Hollywood actresses, CEOs, prominent college athletics coaches are among the 50 people accused. Photo Courtesy: EW.COM
With the outstanding student debt at a staggering $1.5 trillion in the United States — the college admissions scam uncovered by ‘Operation Varsity Blues’ of the FBI has rocked the country.
Hollywood actresses, CEOs, prominent college athletics coaches are among the 50 people accused.
On March 12, the US Department of Justice announced charges in what it dubbed as the “largest” US college admissions scandal ever to be prosecuted.
The accused include 33 wealthy parents, who paid hefty amounts to a fake charity foundation to get their children admitted into elite universities — such as Yale and Stanford — through rigging of standardised entrance tests (the SAT and the ACT) and bribing of coaches to designate their children as recruited athletes.
These parents were clients of William Singer, who ran the cheating scheme through his Key Worldwide Foundation, registered as a charity organisation that ran a college prep company.
According to reports, parents paid between $15,000 and $75,000 per test and millions to bribe the athletics coaches. Prosecutors say Singer received up to $25 million from parents in order to bribe coaches and university administrators. This scheme run by Singer has been ongoing since 2011.
The varsities involved in the conspiracy include Yale University, Stanford University, the University of California, Los Angeles (UCLA), the University of Southern California, Georgetown University, the University of Texas, and Wake Forest University, among others.
At least two class-action lawsuits have been filed by different college students against these universities seeking unspecified punitive damages, with one of them being the return of the college application fees (that go up to $90 for some universities like Stanford) to applicants between 2012 and 2018, as they were denied a fair admission consideration process.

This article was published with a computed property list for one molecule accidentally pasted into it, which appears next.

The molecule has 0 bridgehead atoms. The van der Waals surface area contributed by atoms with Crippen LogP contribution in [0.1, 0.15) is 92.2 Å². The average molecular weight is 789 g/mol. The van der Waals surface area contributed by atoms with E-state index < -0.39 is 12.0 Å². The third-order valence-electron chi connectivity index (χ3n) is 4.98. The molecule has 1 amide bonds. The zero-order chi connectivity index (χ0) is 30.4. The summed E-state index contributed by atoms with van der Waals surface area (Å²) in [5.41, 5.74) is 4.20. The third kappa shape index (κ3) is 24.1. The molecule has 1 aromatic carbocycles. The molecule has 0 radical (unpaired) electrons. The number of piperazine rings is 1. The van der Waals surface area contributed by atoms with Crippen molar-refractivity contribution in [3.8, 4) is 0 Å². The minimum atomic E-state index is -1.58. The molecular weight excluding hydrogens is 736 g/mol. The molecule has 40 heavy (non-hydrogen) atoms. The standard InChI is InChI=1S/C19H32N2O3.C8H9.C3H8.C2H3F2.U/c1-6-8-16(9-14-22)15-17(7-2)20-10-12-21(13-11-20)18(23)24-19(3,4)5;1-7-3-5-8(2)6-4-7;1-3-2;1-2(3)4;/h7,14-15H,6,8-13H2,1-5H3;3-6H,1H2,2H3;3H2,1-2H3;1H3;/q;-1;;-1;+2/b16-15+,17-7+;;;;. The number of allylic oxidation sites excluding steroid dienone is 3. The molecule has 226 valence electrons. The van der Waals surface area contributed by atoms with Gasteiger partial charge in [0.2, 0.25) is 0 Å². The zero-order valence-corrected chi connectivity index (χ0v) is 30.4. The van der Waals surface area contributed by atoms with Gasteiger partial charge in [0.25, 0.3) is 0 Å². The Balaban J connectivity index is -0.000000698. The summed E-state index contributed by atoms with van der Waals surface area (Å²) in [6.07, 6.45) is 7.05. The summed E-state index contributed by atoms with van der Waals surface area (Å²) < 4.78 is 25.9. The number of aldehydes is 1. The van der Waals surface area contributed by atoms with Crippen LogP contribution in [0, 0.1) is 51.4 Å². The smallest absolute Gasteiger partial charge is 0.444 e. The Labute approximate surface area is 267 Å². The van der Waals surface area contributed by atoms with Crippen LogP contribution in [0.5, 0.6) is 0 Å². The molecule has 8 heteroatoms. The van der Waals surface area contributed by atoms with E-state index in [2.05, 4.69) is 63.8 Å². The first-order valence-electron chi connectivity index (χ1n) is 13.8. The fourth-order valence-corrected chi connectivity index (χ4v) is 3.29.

The fallout of the scandal has had wide ramifications, besides the outrage expressed by American youth on social media platforms, such as French multinational corporate beauty chain Sephora cutting off ties with 19-year-old Olivia Jade, the daughter of actress Lori Loughlin, who is one of the two actresses indicted in the scam. Loughlin, who paid $500,000 in bribes to get her two daughters admitted into University of Southern California, was also dropped by Hallmark Channel, for instance. It is understandable why corporates are worried about the impact on their public image through associating with the accused in the scam.
In the US, a student who does not come from a millionaire family cannot dream of going to college without taking a loan.
Since US president Ronald Reagan in the 1980s dismantled the public higher education system in the US, cutting the federal budget for education by half, college education became increasingly unaffordable for the vast majority of aspiring students.
Since then, the student debt crisis has worsened to reach the present juncture — at $1.5 trillion, the total student loans outstanding are higher than even the country’s total credit-card debt and auto loans.
Studying at an elite private American university like Harvard, Stanford or Yale for a four-year undergraduate degree “costs more than a quarter million dollars, including tuition, lodging, and books,” as this article in Quartz says.
Two-thirds of college students who graduated in 2017 have to pay back student loans.
In fact, the worsening student debt crisis was the primary plank on which social democratic leader Bernie Sanders of the Democratic Party had garnered massive support of US college students and other youth before the 2016 elections.
This particular scam has left the US youth questioning the idea of ‘meritocracy’, as many have been expressing on the internet — a myth peddled and pushed by the US education system, and indeed by capitalism, to justify the country’s inequality, the highest among advanced Western capitalist countries.
But the fact is, college admissions in the US have been rigged to favour the rich for a long time—as even other than the prohibitive fees, there are official mechanisms such as millions of dollars paid by the wealthiest parents as ‘donations’, which are not called bribes. These donations are accepted by top varsities in the name of “institutional advancement”, etc.
A recent infamous example of this is the case of Jared Kushner, the son-in-law and senior aide of US President Donald Trump. Kushner’s father, real estate businessman Charles Kushner, paid a $2.5 million as donation to Harvard University to get his son accepted, despite a poor academic record.
So much for meritocracy.
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